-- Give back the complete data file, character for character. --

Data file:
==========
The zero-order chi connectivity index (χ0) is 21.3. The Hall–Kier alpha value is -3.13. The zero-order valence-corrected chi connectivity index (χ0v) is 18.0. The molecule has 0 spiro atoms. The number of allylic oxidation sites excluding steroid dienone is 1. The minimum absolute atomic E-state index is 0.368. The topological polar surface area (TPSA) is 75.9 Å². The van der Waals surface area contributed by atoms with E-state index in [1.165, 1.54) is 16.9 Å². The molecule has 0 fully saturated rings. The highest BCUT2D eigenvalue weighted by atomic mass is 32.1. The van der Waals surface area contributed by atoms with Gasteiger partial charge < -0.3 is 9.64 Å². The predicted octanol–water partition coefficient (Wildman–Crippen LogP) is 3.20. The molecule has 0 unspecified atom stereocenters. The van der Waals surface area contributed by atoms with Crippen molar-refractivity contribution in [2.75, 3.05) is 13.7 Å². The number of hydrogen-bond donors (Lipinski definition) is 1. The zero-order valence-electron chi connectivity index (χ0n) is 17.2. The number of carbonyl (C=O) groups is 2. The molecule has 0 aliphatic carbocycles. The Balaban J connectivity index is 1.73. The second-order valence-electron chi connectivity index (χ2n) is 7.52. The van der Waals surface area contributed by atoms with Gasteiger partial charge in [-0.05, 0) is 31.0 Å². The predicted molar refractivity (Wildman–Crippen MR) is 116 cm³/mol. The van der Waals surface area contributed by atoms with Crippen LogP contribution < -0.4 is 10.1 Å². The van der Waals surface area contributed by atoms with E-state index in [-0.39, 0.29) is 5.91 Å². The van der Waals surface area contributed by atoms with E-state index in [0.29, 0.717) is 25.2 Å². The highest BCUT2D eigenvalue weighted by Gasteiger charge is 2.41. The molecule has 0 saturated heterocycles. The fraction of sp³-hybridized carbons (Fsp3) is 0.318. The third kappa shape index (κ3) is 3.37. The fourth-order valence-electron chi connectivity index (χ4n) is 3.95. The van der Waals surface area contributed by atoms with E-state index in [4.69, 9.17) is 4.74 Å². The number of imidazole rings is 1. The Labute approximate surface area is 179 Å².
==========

The zero-order chi connectivity index (χ0) is 21.3. The Hall–Kier alpha value is -3.13. The zero-order valence-corrected chi connectivity index (χ0v) is 18.0. The molecule has 0 spiro atoms. The number of allylic oxidation sites excluding steroid dienone is 1. The minimum absolute atomic E-state index is 0.368. The topological polar surface area (TPSA) is 75.9 Å². The van der Waals surface area contributed by atoms with E-state index in [1.165, 1.54) is 16.9 Å². The molecule has 0 fully saturated rings. The highest BCUT2D eigenvalue weighted by atomic mass is 32.1. The van der Waals surface area contributed by atoms with Gasteiger partial charge < -0.3 is 9.64 Å². The predicted octanol–water partition coefficient (Wildman–Crippen LogP) is 3.20. The molecule has 0 unspecified atom stereocenters. The van der Waals surface area contributed by atoms with Crippen molar-refractivity contribution in [2.75, 3.05) is 13.7 Å². The number of hydrogen-bond donors (Lipinski definition) is 1. The zero-order valence-electron chi connectivity index (χ0n) is 17.2. The number of carbonyl (C=O) groups is 2. The molecule has 0 aliphatic carbocycles. The Balaban J connectivity index is 1.73. The second-order valence-electron chi connectivity index (χ2n) is 7.52. The van der Waals surface area contributed by atoms with Gasteiger partial charge in [-0.05, 0) is 31.0 Å². The predicted molar refractivity (Wildman–Crippen MR) is 116 cm³/mol. The van der Waals surface area contributed by atoms with Crippen LogP contribution < -0.4 is 10.1 Å². The van der Waals surface area contributed by atoms with E-state index in [-0.39, 0.29) is 5.91 Å². The van der Waals surface area contributed by atoms with E-state index in [0.29, 0.717) is 25.2 Å². The highest BCUT2D eigenvalue weighted by Gasteiger charge is 2.41. The molecule has 0 saturated heterocycles. The fraction of sp³-hybridized carbons (Fsp3) is 0.318. The third kappa shape index (κ3) is 3.37. The fourth-order valence-electron chi connectivity index (χ4n) is 3.95. The van der Waals surface area contributed by atoms with E-state index in [4.69, 9.17) is 4.74 Å². The number of imidazole rings is 1. The Labute approximate surface area is 179 Å².